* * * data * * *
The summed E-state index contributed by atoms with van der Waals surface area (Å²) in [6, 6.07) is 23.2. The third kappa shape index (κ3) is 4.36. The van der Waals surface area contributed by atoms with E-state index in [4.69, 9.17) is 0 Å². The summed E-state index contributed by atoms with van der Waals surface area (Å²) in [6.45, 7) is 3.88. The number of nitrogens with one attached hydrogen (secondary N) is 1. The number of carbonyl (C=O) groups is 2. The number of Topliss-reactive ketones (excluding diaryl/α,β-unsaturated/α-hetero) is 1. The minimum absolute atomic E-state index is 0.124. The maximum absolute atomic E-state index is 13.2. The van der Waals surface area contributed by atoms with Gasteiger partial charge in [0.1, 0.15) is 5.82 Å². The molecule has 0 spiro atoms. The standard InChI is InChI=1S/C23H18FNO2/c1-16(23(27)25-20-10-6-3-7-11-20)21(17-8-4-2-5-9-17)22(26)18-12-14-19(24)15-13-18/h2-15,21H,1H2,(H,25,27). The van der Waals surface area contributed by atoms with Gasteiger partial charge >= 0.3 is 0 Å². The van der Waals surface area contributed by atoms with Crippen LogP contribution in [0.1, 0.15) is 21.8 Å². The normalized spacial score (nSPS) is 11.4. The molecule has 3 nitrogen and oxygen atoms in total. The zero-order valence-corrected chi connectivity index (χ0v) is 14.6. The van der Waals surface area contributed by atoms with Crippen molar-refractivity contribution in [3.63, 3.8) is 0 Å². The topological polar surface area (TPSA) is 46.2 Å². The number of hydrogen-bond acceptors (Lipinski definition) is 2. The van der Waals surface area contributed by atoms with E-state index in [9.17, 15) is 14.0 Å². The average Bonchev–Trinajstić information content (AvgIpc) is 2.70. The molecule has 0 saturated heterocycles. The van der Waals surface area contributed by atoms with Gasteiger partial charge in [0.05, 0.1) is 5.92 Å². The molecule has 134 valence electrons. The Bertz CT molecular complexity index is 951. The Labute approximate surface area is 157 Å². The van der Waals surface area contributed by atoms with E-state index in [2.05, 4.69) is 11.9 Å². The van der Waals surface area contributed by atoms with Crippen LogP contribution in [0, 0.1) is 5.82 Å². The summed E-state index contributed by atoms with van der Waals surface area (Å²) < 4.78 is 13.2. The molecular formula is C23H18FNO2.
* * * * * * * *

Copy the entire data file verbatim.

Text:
The summed E-state index contributed by atoms with van der Waals surface area (Å²) in [6, 6.07) is 23.2. The third kappa shape index (κ3) is 4.36. The van der Waals surface area contributed by atoms with E-state index in [4.69, 9.17) is 0 Å². The summed E-state index contributed by atoms with van der Waals surface area (Å²) in [6.45, 7) is 3.88. The number of nitrogens with one attached hydrogen (secondary N) is 1. The number of carbonyl (C=O) groups is 2. The number of Topliss-reactive ketones (excluding diaryl/α,β-unsaturated/α-hetero) is 1. The minimum absolute atomic E-state index is 0.124. The maximum absolute atomic E-state index is 13.2. The van der Waals surface area contributed by atoms with Gasteiger partial charge in [0.1, 0.15) is 5.82 Å². The molecule has 0 spiro atoms. The standard InChI is InChI=1S/C23H18FNO2/c1-16(23(27)25-20-10-6-3-7-11-20)21(17-8-4-2-5-9-17)22(26)18-12-14-19(24)15-13-18/h2-15,21H,1H2,(H,25,27). The van der Waals surface area contributed by atoms with Gasteiger partial charge >= 0.3 is 0 Å². The van der Waals surface area contributed by atoms with Crippen LogP contribution in [0.1, 0.15) is 21.8 Å². The normalized spacial score (nSPS) is 11.4. The molecule has 3 nitrogen and oxygen atoms in total. The zero-order valence-corrected chi connectivity index (χ0v) is 14.6. The van der Waals surface area contributed by atoms with Crippen molar-refractivity contribution in [3.63, 3.8) is 0 Å². The topological polar surface area (TPSA) is 46.2 Å². The number of hydrogen-bond acceptors (Lipinski definition) is 2. The van der Waals surface area contributed by atoms with E-state index in [9.17, 15) is 14.0 Å². The average Bonchev–Trinajstić information content (AvgIpc) is 2.70. The molecule has 0 saturated heterocycles. The van der Waals surface area contributed by atoms with Gasteiger partial charge in [0.05, 0.1) is 5.92 Å². The molecule has 134 valence electrons. The Bertz CT molecular complexity index is 951. The Labute approximate surface area is 157 Å². The van der Waals surface area contributed by atoms with E-state index in [2.05, 4.69) is 11.9 Å². The van der Waals surface area contributed by atoms with Crippen LogP contribution in [0, 0.1) is 5.82 Å². The summed E-state index contributed by atoms with van der Waals surface area (Å²) < 4.78 is 13.2. The molecular formula is C23H18FNO2.